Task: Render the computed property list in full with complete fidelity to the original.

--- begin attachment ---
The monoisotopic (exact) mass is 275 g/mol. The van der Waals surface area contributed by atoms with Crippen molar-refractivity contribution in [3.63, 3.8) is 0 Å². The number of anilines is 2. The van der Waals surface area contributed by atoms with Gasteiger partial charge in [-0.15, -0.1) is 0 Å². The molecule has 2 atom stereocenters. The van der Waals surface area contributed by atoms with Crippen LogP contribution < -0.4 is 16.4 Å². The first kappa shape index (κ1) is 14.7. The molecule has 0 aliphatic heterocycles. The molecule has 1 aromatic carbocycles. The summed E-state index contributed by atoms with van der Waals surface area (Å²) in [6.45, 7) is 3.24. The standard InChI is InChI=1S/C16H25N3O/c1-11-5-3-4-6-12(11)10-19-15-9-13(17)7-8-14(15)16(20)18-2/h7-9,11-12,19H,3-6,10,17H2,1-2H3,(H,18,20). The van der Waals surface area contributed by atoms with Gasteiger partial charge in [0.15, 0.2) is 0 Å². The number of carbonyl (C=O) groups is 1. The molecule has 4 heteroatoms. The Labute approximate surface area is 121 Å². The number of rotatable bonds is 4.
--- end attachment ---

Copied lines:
The monoisotopic (exact) mass is 275 g/mol. The van der Waals surface area contributed by atoms with Crippen molar-refractivity contribution in [3.63, 3.8) is 0 Å². The number of anilines is 2. The van der Waals surface area contributed by atoms with Gasteiger partial charge in [-0.15, -0.1) is 0 Å². The molecule has 2 atom stereocenters. The van der Waals surface area contributed by atoms with Crippen LogP contribution < -0.4 is 16.4 Å². The first kappa shape index (κ1) is 14.7. The molecule has 0 aliphatic heterocycles. The molecule has 1 aromatic carbocycles. The summed E-state index contributed by atoms with van der Waals surface area (Å²) in [6.45, 7) is 3.24. The standard InChI is InChI=1S/C16H25N3O/c1-11-5-3-4-6-12(11)10-19-15-9-13(17)7-8-14(15)16(20)18-2/h7-9,11-12,19H,3-6,10,17H2,1-2H3,(H,18,20). The van der Waals surface area contributed by atoms with Gasteiger partial charge in [0.15, 0.2) is 0 Å². The number of carbonyl (C=O) groups is 1. The molecule has 4 heteroatoms. The Labute approximate surface area is 121 Å². The number of rotatable bonds is 4.